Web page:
Meanwhile, while the AFA and various lawmakers opposed the prayer of Rajan Zed, his prayers have received likely even more positive pieces of feedback from lawmakers and religious figures alike. His aforementioned 2007 prayer before the California State Senate not only occurred without incident (despite having additional safety precautions ordered beforehand by the State Senate’s Sergeant-at-Arms) and was praised by State Senator Elaine Alquist. Additionally, State Senate Chaplain James Richardson (an Episcopalian Christian) and Rev. Louis Sheldon (founder of California’s Traditional Values Coalition) had nothing but kind words to say as well.

Rajan Zed and Pastor Chad Adamik at the St. Paul’s Lutheran Family Church in Carson City, Nevada

It’s important to keep in mind (especially as the 4th of July approaches) that as Americans we can’t be afraid of progress. To truly progress, as I learned at a young age, is to know where you are, where you come from, and where you need to be.

The Hindu American community has come a long way since Rajan Zed’s prayer. In 2013, Representative Tulsi Gabbard of Hawaii became the first self-identifying Hindu elected to the U.S. Congress. As of 2021, two currently-serving members of Congress — Rep. Ro Khanna of California and Rep. Raja Krishnamoorthi of Illinois — identify as Hindu.

President Barack Obama became the first U.S. President to announce a White House celebration of the Hindu festival of Diwali in October 2009.

And best of all? Rajan Zed himself returned to Congress to serve as a guest chaplain before the House of Representatives on June 19, 2014, encountering no incident in the process.

At the end of the day, I also learned at a young age growing up in a Hindu household with immigrant parents from India not to be quick to judge many based on the actions of few.

And so at the end of the day, you can say whatever you want about the Family Research Council or the American Family Association. But it would be disingenuous to judge Christians or even conservatives based on their actions.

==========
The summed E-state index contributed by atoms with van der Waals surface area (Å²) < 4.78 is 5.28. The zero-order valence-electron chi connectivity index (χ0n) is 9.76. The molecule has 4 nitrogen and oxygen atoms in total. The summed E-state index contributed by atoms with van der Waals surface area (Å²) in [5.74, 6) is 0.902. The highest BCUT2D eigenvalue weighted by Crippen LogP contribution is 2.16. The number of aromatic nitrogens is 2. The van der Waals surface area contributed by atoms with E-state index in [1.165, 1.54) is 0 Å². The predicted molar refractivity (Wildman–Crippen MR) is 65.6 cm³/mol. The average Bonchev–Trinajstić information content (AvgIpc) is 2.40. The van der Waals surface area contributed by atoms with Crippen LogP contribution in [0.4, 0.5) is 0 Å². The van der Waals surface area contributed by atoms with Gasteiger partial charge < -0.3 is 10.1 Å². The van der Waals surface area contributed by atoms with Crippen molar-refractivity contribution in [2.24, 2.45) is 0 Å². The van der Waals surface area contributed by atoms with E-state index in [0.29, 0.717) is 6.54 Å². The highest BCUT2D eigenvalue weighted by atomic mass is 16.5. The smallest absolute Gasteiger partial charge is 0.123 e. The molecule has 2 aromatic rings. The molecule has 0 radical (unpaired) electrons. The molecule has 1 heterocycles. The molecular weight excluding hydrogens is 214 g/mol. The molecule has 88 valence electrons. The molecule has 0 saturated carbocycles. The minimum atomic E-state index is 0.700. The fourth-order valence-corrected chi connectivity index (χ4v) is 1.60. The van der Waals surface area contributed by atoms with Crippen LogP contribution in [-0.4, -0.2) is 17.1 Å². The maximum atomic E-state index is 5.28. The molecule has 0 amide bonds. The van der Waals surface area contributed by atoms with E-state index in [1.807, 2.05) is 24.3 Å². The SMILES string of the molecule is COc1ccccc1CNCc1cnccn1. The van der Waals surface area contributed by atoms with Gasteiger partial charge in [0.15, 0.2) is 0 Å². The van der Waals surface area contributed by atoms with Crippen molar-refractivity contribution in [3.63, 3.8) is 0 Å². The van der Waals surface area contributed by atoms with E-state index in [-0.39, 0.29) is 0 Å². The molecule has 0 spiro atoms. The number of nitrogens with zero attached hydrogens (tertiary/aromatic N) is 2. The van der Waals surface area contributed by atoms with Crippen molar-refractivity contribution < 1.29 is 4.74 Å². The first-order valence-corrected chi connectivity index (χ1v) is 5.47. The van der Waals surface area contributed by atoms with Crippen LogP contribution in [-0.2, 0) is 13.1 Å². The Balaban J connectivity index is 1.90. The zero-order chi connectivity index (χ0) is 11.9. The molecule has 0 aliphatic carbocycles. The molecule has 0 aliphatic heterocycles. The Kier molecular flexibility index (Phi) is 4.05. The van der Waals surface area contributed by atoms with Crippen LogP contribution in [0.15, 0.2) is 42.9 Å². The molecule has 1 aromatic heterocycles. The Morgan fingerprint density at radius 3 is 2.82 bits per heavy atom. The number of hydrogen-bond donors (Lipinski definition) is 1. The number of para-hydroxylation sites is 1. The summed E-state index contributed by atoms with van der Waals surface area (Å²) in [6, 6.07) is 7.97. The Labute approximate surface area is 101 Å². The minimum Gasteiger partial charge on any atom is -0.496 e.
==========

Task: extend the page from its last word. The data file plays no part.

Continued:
As often is the case, loud voices (especially those that convey hate) do hold influences of their own.

The FRC and AFA, in their protest of Hindu prayers in Congress, have spurred additional protests among members of the Christian right. In March 2015, Idaho State Senator Steve Vick attempted to protest a planned prayer from Zed, and ultimately joined two other members in boycotting when the plans went forward. Vick claimed that Hindus “have a caste system. They worship cows” with fellow Idaho State Senator Sheryl Nuxoll — who also boycotted Zed — claimed “Hindu is a false faith with false gods.”

As we’ve noticed, the content of these quotes of protest range are full of misinformation at best. The only way to counter misinformation is by education, whether through the school system or through deep and meaningful conversation.

Additionally, deep and meaningful conversations between people of different faiths are totally possible, whether among people or even among governments. But they won’t be possible without mutual respect and tolerance.

So far, while there has been controversy in how Hinduism is taught in America (case in point, the 2005 California textbook controversy), there has been progress made in educating the U.S. about true Hindu philosophy. We’ve seen how practices such as nonviolence, meditation, vegetarianism, reincarnation, and yoga have become popular among Americans. One place to begin would be to teach that…you’re wrong, FRC. Hinduism doesn’t have many Gods. Just like Christianity, there’s only One. He just takes many forms, because — after all — He is omnipresent.

As a minority in America (racially and religiously), I’ve had my own fair share of being told to “know your place”. But even though that’s a terrible thing to say to someone, it’s important to keep in mind that said ‘place’ is constantly changing. Whether it’s religious texts or history texts, society never stays the same. And neither do people.

And so in conclusion, there will always be those who protest against communities who are not their own (even if they’re having just 15 minutes of fame). But the right solution is never radical emotion or anger.

After all, since 2010, the Family Research Council and American Family Association have both been classified by the Southern Poverty Law Center as hate groups. Since they both have clearly shown they don’t understand Hinduism, this would be the right time to teach them that what happened right there is the spiritual belief of cause-and-effect as it relates to one’s good or bad deeds, actions, and work.

Or as it’s known among all Hindus and all American, Karma.